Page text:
ASI Supports Scrapie Appropriations
April 22, 2005
April 22, 2005 - The American Sheep Industry Association (ASI) supports President Bush's 2006 appropriations budget request of $19.2 million for scrapie eradication.
In a statement submitted to the U.S. House of Representatives, Appropriations Subcommittee on Agriculture, Rural Development and Related Agencies, ASI President Paul Frischknecht began by emphasizing the industry's appreciation for the increased appropriations for the eradication of scrapie to $17.7 million in the fiscal year 2005 budget.
"The U.S. Department of Agriculture's (USDA) Animal and Plant Health Inspection Service (APHIS), along with industry and state regulatory efforts, is now in the position to eradicate scrapie from the United States with a multi-year attack on this animal health issue," stated Frischknecht.
As the collective and aggressive efforts of federal and state eradication work has expanded into slaughter-surveillance and other methods and systems, the costs are, as expected, escalating. The industry urged the Subcommittee to support the President's request of $19.2 million for scrapie eradication in the 2006 budget.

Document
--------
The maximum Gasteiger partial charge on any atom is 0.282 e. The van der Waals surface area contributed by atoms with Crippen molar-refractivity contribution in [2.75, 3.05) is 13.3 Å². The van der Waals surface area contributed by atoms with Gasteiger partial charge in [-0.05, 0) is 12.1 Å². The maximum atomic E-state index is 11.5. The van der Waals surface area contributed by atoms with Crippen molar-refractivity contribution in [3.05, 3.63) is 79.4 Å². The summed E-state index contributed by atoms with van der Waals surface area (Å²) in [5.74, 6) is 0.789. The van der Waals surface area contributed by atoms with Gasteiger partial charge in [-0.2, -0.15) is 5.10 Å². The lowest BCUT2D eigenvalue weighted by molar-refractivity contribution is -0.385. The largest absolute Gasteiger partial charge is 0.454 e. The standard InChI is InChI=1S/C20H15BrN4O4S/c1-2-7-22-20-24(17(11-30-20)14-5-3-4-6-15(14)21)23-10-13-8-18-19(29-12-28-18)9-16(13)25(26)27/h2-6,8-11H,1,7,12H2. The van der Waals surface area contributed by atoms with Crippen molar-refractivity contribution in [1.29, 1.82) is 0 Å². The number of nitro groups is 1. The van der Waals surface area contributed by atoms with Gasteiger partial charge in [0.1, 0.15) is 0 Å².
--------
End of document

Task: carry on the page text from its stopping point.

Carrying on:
Scrapie is one of the families of transmissible spongiform encephalopathy's (TSEs), all of which are the subject of great importance and interest around the globe. USDA/APHIS, along with the support and assistance of the livestock and allied industries, began an aggressive program to eradicate scrapie in sheep and goats three years ago.
The plan will eradicate scrapie by 2010 and with subsequent monitoring and surveillance would allow the Office International des Epizooties (OIE) to declare the United States scrapie-free by 2017. Becoming scrapie-free will have significant, positive-economic impact to the livestock, meat and feed industries and, of course, rid our flocks and herds of this fatal animal disease.
Essential to the eradication effort being accomplished in a timely manner is adequate-appropriated funds. The program cannot function properly without additional personnel, diagnostic support and surveillance activities that depend upon appropriated funds. Funding of $19.2 million will provide for an achievable scrapie eradication program and the eventual scrapie-free status for the United States.
As with the other successful animal disease eradication programs conducted by USDA/APHIS in the past, strong programs at the state level are key. The industry urges the Subcommittee to send a clear message to USDA to budget significant funding toward cooperative agreements with the state animal health regulatory partners.
"In an effort to support the President's increased appropriations for the key USDA sheep programs, including the National Scrapie Eradication Program, I encourage state associations to continue contacting congressional delegations on this critical issue," commented Peter Orwick, ASI executive director.
Staff contact: Peter Orwick, ext. 33